The Virgin Eye: Towards a Contemplative View of Life. Robin Daniels. Edited by Katherine Daniels. Instant Apostle, Great Britain, 2016. Pages 416. £9.99.
This is a beautiful book, full of practical wisdom. Robin Daniels (+ 2012) worked in private practice for 30 years as a Jungian analyst. He was supervisor for St Marylebone Healing Centre, London, facilitating a reflecting group for hospital chaplains. He also ran marriage enrichment and bereavement groups.
This book is a compendium of the author's life's work. It weaves insights from psychology and literature with those of his Christian faith. It is condensed from material twice the length and lovingly edited by his wife, Katherine.
The book is a vast treasury of wisdom drawn from a whole array of sages from the past, all smelted in the author's own personal experience and presented in very readable language. The author shows an acquaintance with an immense variety of writers. Among those most liberally quoted are the two Lawrences, Brother Lawrence of the Resurrection and DH Lawrence, reflecting the book's emphasis on spiritual mindfulness and living in the present moment.
The book covers a vast canvas, beginning with a masterly assessment of contemporary challenges, which include the pace of change and the concomitant stress, and it then presents a vision for wholesome living, under three broad headings: God, Self and Others. One of the beauties of the publication is that all these are knit together in a cohesive way under the expert pen of the author and the sensitive arrangement of the editor.
As intimated by its title, the book inculcates a pristine vision of life, drawing the reader into the experience of seeing things as if for the first time, and keeping wonder alive with the simplicity of a child. The author is a great observer, and his vision is filtered through a sympathetic eye, with tangible compassion for the human condition, but always aware of the "immortal diamond" that is each individual person. A quote from Matthew Arnold on the flyleaf points to one of the aims of the book: 'A longing to inquire Into the mystery of this heart which beats So wild, so deep in us'.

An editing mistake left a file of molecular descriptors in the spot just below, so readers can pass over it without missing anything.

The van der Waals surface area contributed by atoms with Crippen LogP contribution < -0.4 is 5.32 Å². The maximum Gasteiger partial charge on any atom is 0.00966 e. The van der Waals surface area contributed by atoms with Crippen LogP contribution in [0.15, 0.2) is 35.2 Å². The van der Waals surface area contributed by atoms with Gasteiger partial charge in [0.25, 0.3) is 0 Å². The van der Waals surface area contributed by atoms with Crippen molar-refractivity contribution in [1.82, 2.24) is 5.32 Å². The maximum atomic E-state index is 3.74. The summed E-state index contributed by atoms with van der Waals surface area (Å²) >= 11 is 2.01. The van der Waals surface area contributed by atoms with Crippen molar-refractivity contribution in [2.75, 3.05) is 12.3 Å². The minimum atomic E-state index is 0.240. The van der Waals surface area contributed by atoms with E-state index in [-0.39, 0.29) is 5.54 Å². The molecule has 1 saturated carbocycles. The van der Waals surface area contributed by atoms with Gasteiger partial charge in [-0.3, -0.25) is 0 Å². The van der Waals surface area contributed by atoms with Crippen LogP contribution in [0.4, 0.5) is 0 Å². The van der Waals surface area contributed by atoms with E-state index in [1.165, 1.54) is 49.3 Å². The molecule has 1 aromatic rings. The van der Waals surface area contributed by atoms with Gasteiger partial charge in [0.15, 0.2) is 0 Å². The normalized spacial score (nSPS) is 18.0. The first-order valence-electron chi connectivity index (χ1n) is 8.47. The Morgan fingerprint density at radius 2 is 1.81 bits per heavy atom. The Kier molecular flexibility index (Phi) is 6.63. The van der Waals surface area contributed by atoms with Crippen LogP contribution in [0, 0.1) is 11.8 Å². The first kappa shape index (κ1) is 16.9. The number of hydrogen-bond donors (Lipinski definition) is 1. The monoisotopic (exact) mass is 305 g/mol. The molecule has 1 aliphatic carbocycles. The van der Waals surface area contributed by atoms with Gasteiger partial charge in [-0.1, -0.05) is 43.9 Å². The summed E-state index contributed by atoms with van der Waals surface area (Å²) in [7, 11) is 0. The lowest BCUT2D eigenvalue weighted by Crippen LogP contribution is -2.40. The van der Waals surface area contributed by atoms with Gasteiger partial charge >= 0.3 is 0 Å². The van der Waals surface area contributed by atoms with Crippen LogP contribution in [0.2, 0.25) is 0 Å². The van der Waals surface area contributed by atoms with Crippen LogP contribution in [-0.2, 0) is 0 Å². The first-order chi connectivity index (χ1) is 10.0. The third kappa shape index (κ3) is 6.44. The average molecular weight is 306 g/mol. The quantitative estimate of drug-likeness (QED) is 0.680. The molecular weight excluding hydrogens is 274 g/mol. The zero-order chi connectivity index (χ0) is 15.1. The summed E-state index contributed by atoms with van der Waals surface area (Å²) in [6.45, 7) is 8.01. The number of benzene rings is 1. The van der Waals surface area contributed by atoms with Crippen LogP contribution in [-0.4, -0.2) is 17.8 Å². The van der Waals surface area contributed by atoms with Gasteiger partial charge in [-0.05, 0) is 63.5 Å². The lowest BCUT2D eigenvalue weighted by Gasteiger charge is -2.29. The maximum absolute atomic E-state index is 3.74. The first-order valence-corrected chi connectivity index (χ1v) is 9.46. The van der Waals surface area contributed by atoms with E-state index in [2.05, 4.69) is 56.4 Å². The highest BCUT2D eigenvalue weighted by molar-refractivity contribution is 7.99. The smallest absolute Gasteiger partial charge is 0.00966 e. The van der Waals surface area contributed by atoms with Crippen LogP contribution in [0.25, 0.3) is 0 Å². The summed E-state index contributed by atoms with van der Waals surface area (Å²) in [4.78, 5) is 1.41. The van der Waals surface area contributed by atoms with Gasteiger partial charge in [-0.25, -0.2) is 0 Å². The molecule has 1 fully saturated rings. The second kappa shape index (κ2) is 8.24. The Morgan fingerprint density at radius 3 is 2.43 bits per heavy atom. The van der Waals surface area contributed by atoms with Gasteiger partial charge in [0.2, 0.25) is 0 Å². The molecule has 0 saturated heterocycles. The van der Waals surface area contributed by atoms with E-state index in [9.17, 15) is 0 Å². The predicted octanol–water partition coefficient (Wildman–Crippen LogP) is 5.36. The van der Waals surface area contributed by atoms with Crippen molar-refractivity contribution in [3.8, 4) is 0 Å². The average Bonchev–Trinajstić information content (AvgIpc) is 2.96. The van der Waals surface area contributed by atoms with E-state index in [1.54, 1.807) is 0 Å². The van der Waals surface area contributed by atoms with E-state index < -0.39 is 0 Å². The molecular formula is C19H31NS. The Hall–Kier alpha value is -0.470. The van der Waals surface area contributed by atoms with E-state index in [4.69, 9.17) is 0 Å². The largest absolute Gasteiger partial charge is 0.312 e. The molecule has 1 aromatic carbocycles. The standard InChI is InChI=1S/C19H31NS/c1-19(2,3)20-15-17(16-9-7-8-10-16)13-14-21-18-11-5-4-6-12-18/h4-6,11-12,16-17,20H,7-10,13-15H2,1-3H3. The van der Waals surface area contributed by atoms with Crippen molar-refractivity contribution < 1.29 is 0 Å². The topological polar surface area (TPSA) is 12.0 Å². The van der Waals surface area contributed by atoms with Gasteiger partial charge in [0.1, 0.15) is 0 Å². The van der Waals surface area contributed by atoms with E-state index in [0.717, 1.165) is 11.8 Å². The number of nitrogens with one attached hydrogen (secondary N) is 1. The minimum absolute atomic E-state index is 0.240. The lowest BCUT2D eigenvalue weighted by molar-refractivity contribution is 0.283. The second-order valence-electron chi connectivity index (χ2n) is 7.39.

There is a strong contemplative dimension throughout the book, justifying its sub-title: 'Towards a Contemplative View of Life'. A random quote will suffice: 'What does it mean to observe? To be in the presence of, simply and humbly, without motive or manipulation, without the movement of thought, without trying to get something, anything; and not trying to change who or what you are seeing. Just watch, clearly and closely, with charity and due reverence' (p. 116).
The theme of beauty is also prevalent: 'Beauty is truth speaking to the senses and the soul, pointing us to the source of all beauty, all love, all goodness ... An artist sees creation enlivened. A mystic sees (or senses) the Enlivener of creation' (p. 119).
All in all, the publication is a highly-charged blend of psychology and spirituality, drawing on the author's wide practice in the former and his obvious living of the latter. There is a gentle pedagogy evident as the book develops, with the author leading the reader to gradually explore the "immortal longings" deep in the heart and to respond to the challenge of the open sea. A wonderful section on love towards the end of the book is a fitting coup de grace to what is a classical exposition of the spiritual journey.
The author's modesty is evident throughout the book, nowhere more so than in the lovely dedication at the beginning: "To Katherine, who does with grace what I just write about".
The end product is a treasury of wisdom, gleaned from enormously wide reading and profound personal experience, and offered to the reader as a companion on the journey of life. There are gems on every page. It is a book that requires slow reading, for there is so much material to be pondered, containing riches that, if absorbed slowly, will be abundantly rewarding.
Fr Vincent O'Hara, OCD. Reprinted courtesy of Mt Carmel magazine.